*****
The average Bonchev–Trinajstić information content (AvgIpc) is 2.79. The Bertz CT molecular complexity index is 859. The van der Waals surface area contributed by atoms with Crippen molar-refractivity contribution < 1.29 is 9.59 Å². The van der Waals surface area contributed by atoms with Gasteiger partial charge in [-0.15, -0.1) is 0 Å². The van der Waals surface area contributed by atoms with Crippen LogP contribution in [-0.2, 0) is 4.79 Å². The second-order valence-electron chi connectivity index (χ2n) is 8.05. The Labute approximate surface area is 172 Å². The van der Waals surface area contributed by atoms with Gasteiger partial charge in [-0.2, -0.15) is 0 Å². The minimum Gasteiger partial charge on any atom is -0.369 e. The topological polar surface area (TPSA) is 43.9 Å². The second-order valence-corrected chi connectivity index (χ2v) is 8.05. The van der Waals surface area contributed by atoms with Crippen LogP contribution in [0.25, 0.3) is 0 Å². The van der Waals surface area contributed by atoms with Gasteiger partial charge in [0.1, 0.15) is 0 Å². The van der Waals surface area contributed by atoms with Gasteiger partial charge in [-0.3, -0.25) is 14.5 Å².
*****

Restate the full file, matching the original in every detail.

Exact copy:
The average Bonchev–Trinajstić information content (AvgIpc) is 2.79. The Bertz CT molecular complexity index is 859. The van der Waals surface area contributed by atoms with Crippen molar-refractivity contribution < 1.29 is 9.59 Å². The van der Waals surface area contributed by atoms with Gasteiger partial charge in [-0.15, -0.1) is 0 Å². The van der Waals surface area contributed by atoms with Crippen LogP contribution in [-0.2, 0) is 4.79 Å². The second-order valence-electron chi connectivity index (χ2n) is 8.05. The Labute approximate surface area is 172 Å². The van der Waals surface area contributed by atoms with Gasteiger partial charge in [-0.2, -0.15) is 0 Å². The minimum Gasteiger partial charge on any atom is -0.369 e. The topological polar surface area (TPSA) is 43.9 Å². The second-order valence-corrected chi connectivity index (χ2v) is 8.05. The van der Waals surface area contributed by atoms with Crippen LogP contribution in [0.25, 0.3) is 0 Å². The van der Waals surface area contributed by atoms with Gasteiger partial charge in [0.1, 0.15) is 0 Å². The van der Waals surface area contributed by atoms with Gasteiger partial charge in [-0.3, -0.25) is 14.5 Å².